‘Inflammatory bowel disease’ finds clues to root treatment beyond symptom relief

British research institute “Intestinal ‘glial cells’ are highly related to inflammatory bowel disease”
“Intestinal ‘glial cells’ were found to be involved in more fundamental immune function”
“Sending an ’emergency signal’ to other immune cells in the event of pathogen invasion or tissue damage”
Rapidly emerging as a new target for the development of treatments such as Crohn’s disease and ulcerative colitis”

inflammatory bowel disease. Getty Images Bank

Inflammatory bowel disease, a disease in which the intestines are chronically inflamed. It is known that this disease is caused by a combination of various factors such as heredity, environment, and immunity, but the exact cause is still unknown.

Abdominal pain, diarrhea, bloody stools, and weight loss are typical symptoms, and unlike enteritis or irritable bowel syndrome, which have similar symptoms, inflammatory bowel disease has symptoms that appear over several months and recur repeatedly. So far, treatment for this disease has only been to relieve the symptoms.

However, this time, the results of a study that found a clue to the fundamental treatment for inflammatory bowel disease came out.

On the 20th (local time), scientists at the Francis Creek Institute in the UK have found that the glial cells that support nerve cells in the nervous system of the intestine are involved in a more fundamental immune function.

The team explains that the glial cells of the enteric nervous system have the function of coordinating the immune response when a pathogen invades or tissue damage occurs.

This suggests that intestinal glial cells can be a key target in the development of therapeutics for inflammatory bowel diseases such as Crohn’s disease and ulcerative colitis, the research team emphasized.

In Crohn’s disease, inflammation occurs throughout the gastrointestinal tract from the mouth to the anus, and ulcerative colitis occurs only in the large intestine.

Astrocytes derived from human induced pluripotent stem cells (iPSCs). Provided by the New York Stem Cell Foundation Research Institute

The study focused on the role of gut ‘glial cells’ in the immune response to tissue damage. The enteric nervous system controls many aspects of digestive function, including intestinal muscle contraction, and the glial cells in the intestinal lining are one axis of the nervous system.

‘Neuroglia Cell’ creates the chemical environment necessary for ‘neuron’ to function inside the brain and spinal cord.

If nerve cells take on the essential functions of nerve tissue, glial cells supporting nerve cells perform functions such as supplying nutrients, removing wastes, and phagocytosing senescent cells between blood vessels and nerve cells. Astrocytes, oligodendrocytes, microglia, and Schwann cells all belong to this class.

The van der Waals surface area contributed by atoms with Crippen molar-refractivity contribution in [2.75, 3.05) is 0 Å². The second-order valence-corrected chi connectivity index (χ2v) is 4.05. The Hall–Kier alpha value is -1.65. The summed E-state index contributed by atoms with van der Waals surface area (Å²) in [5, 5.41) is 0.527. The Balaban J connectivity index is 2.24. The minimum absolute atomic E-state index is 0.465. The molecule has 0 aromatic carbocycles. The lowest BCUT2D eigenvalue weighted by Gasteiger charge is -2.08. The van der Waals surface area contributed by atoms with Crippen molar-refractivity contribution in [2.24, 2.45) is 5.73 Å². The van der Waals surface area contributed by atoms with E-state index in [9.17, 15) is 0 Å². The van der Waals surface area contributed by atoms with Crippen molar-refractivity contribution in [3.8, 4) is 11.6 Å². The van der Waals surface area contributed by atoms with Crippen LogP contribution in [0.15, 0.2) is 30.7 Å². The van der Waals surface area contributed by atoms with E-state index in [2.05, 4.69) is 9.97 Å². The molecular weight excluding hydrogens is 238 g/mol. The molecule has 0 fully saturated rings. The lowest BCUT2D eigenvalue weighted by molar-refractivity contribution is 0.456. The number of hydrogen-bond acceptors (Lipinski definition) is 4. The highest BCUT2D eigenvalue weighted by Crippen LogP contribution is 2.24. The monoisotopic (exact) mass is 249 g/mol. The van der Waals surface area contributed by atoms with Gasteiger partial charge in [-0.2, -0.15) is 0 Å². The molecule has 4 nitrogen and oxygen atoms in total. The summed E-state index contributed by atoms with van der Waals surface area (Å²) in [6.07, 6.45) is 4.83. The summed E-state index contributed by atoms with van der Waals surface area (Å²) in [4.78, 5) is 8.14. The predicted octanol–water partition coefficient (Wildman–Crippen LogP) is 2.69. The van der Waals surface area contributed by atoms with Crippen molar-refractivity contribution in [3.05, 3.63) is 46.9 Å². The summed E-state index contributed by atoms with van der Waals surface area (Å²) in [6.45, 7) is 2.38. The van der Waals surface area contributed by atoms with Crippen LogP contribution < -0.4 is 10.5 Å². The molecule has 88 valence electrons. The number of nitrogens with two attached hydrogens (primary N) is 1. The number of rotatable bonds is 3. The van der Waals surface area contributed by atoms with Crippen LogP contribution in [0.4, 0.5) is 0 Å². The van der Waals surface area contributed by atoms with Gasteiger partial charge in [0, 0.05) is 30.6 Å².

In a mouse model experiment, scientists found that as soon as roundworms invade the intestinal lining, immune cells secrete ‘interferon gamma’.

Although interferon gamma normally acts on cells of the immune system, it has been confirmed that the primary target of interferon gamma includes intestinal glial cells.

Glia cells activated by interferon gamma immediately sent emergency signals to other immune cells. They were told to gather at the damaged area of ​​the intestinal tissue to fight infection.

To determine whether a similar mechanism works in humans, the team analyzed tissue sample data from patients with ulcerative enteritis collected in another previous study.

Ulcerative enteritis is a disease that causes severe diarrhea and stomach cramps due to prolonged inflammation of the colon and rectum.

neuron image. yunhap news

Here, results similar to those in the mouse experiment were obtained. In other words, genes related to interferon gamma were also activated in human intestinal glial cells.

This suggests that gut glial cells are associated with inflammatory diseases of the gut.

Frances Progatsky, a postdoctoral researcher at the Neurological Developmental Homeostasis Lab, who is the first author of the paper, said, “As for inflammatory bowel disease, at present, the cause of inflammatory bowel disease cannot be dealt with and the only thing to do is to relieve the symptoms.” “This insight will further study the interaction of gut glial cells with the immune system and will help develop new therapies.”

In order to determine the role of intestinal glial cells in the absence of infection, the research team blocked the action of interferon-gamma-activated glial cells.

This shows that glial cells are important for maintaining intestinal tissue health even in the absence of other diseases or tissue damage.

“Glia cells are also present in many other body organs,” said Dr Vasilis Parknis, the paper’s corresponding author. emphasized.

The results of this study were published as a thesis in ‘Nature’ on the same day.

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